Medium (administrative) user – simulates an average user, using Microsoft Word to create small documents, simple data entry in Microsoft Excel, sending and receiving e-mail using the Microsoft Outlook 97 messaging and collaboration client (seven e-mails per hour) and minimal browsing of an intranet site using Microsoft Internet Explorer 3.02. Average typing speed was 35 – 40 wpm.
Heavy (knowledge) user – simulates a heavy productivity application user. During the test, this user created several full-page documents with Microsoft Word, performed much more extensive Microsoft Excel activity than the Medium User, including use of PivotTable® dynamic views and graphing/charting of data.
Dual-processor Pentium II 512 MB of RAM
Dual-processor Pentium Pro 200 MHz 512 MB of RAM
Quad-processor Pentium Pro 200 MHz 1 gigabyte of RAM
User also browsed the intranet site extensively using Internet Explorer 3.02 and sent and read a significant amount of e-mail (approximately 20 e-mail messages per hour). Average typing speed was 45 – 50 wpm.
A: Users Per Processor/Per Scenario
Based off of the previous table's information, testing results showed that that in a light user scenario, a Pentium Pro processor 200 MHz can support approximately 37 users and a Pentium II 300 Processor can support approximately 45 users. For a medium user, these numbers are approximately 25 users for the Pentium Pro and 30 for the Pentium II 300. And finally, for a heavy user, Terminal Server on a Pentium Pro can support approximately 15 users per processor, and on a Pentium II 300, 18 users per processor.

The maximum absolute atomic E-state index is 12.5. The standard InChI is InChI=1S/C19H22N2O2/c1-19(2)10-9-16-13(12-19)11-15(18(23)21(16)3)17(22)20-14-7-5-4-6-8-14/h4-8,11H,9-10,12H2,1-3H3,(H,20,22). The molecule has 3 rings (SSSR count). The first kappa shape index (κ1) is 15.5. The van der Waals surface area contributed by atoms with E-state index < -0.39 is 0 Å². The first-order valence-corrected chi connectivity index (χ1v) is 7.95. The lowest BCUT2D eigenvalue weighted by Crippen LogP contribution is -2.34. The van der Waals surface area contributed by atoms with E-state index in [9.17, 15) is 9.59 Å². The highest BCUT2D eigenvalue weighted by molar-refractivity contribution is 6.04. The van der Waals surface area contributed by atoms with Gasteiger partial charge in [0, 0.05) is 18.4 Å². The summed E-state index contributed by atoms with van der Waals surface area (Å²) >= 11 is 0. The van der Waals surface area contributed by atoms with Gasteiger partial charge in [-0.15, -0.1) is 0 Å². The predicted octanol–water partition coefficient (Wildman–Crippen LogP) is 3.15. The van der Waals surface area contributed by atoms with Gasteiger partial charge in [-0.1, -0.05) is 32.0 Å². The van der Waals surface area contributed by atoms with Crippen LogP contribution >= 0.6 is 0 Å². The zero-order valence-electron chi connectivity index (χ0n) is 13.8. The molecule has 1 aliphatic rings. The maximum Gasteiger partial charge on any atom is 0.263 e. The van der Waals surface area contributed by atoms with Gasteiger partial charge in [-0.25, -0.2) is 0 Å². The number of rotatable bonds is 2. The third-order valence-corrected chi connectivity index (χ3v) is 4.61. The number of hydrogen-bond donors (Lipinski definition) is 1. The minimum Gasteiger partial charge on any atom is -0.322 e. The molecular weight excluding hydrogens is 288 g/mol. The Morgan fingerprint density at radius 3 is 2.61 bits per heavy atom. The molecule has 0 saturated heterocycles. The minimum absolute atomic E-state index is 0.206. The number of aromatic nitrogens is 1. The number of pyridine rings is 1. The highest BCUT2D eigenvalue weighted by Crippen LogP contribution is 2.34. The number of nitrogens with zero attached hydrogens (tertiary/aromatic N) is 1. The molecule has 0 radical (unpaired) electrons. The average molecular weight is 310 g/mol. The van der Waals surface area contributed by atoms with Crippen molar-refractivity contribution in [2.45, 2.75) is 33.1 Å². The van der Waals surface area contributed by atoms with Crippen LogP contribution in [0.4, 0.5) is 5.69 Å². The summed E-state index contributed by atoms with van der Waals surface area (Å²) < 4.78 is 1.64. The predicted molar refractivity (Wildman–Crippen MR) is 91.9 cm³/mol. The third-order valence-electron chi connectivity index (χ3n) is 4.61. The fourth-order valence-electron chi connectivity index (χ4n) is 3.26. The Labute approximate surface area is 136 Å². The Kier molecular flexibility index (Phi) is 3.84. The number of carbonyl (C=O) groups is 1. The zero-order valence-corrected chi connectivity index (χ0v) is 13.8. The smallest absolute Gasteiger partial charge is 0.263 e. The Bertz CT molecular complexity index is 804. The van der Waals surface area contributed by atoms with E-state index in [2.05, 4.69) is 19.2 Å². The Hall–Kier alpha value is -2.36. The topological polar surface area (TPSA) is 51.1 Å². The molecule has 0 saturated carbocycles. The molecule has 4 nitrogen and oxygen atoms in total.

B: Memory Utilization Per User/Per Scenario
Test results show that memory utilization on a Terminal is between 4 and 12 MB per user, depending on the user scenario. For light users, between 4-6 MB of RAM was used, for medium users, RAM usage varied between 6 – 10 MB, and for heavy users, up to 12 – 13 MB of RAM was needed to support the client activity. These memory requirements assume all users have similar display performance expectations.
C: Network Utilization Per User/Per Scenario
Network utilization per user varied slightly with processor type. The light user scenario resulted in average traffic per user of 2 Kbps, medium users resulted in approximately 2.5 Kbps per user, and the heavy user scenario resulted in an average of about 6 Kbps per-user traffic on the wire.
Using the information above, the following rules of thumb apply to capacity planning for Microsoft Windows NT Server, Terminal Server Edition, version 4.0:
Users per Pentium processor: 15 – 45 users per processor, depending on processor type and usage scenario. Leave room for future growth (plan for more users than you currently have).
RAM usage per user: 4 – 12 MB of RAM per user, depending on usage scenario. Again, plan for more users than are currently in place, to provide room for growth.
Network bandwidth utilization: 2 – 6 Kbps per user, depending on user scenario.
For More Information
For more information and the latest articles on Terminal Server, check out Microsoft TechNet and the Terminal Server Web site at http://www.microsoft.com/ntserver/ProductInfo/terminal/default.asp.
For the latest information on Microsoft Windows NT Server 4.0, check out Microsoft TechNet and our World Wide Web site at http://www.microsoft.com/ntserver.